The Dow: An Anniversary Warning
As of 10:15 a.m. EDT, the Dow Jones Industrial Average (INDEX: ^DJI) is down 0.04%, and the S&P 500 (INDEX: ^GSPC) is down 0.14% -- in other words, flat. Despite the unrest on the streets of Greece to greet German Chancellor Angela Merkel and disagreement in Luxembourg among Eurozone finance ministers on how to address a Greek bailout that has veered badly off course, I suspect the focus of U.S. investors is now firmly on the earnings season. With Alcoa (NYS: AA) only kicking things off after the market close today, expect volatility to be muted during today's session. Surely we're used to that by now.
On a broader timeframe: Five years ago today, on Oct. 9, 2007, both the Dow and the S&P 500 closed at all-time highs. What is the lesson here? Valuation matters. At 1,565.15, the S&P 500 was valued at a very rich 27.8 times its 10-year trailing average of real earnings (the so-called "Shiller P/E"), nearly 70% above the historical average.
Where does that leave us five years on? Based on yesterday's closing price, the index now sports a Shiller P/E of 21.9 for a premium over the historical average of 33%, which suggests it's no time to be going all-in on U.S. stocks. Long-term investors should consider that the average historical return -- roughly 6.25% annually after inflation -- is a ceiling for expectations from this point forward. Incidentally, income return (reinvested dividends) contributed better than two-thirds of that historical return, which is why one of our top analysts believes you can "Secure Your Future With 9 Rock-Solid Dividend Stocks." Click here to claim your free report and find out which they are.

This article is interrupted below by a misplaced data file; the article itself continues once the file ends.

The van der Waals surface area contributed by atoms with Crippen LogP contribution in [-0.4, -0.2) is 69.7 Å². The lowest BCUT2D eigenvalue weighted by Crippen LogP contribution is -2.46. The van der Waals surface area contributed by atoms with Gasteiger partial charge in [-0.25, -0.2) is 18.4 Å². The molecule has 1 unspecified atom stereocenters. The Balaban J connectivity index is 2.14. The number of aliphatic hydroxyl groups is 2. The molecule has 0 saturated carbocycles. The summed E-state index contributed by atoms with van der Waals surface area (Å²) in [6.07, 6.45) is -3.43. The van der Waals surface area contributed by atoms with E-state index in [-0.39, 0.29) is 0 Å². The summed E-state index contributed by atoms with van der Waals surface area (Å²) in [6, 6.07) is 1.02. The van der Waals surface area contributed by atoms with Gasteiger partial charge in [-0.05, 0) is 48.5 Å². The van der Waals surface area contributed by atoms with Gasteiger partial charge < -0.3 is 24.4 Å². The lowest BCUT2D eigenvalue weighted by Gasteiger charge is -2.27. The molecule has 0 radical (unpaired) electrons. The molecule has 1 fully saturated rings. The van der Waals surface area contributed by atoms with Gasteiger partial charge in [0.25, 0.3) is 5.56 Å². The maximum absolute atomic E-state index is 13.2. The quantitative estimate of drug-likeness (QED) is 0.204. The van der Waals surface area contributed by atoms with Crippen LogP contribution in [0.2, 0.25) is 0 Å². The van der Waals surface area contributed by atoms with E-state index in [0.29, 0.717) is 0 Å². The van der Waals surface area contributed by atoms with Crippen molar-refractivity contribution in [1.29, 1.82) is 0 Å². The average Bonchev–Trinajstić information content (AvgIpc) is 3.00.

The article The Dow: An Anniversary Warning originally appeared on Fool.com.Alex Dumortier, CFA has no positions in the stocks mentioned above; you can follow him @longrunreturns. The Motley Fool has no positions in the stocks mentioned above. Try any of our Foolish newsletter services free for 30 days. We Fools may not all hold the same opinions, but we all believe that considering a diverse range of insights makes us better investors. The Motley Fool has a disclosure policy.
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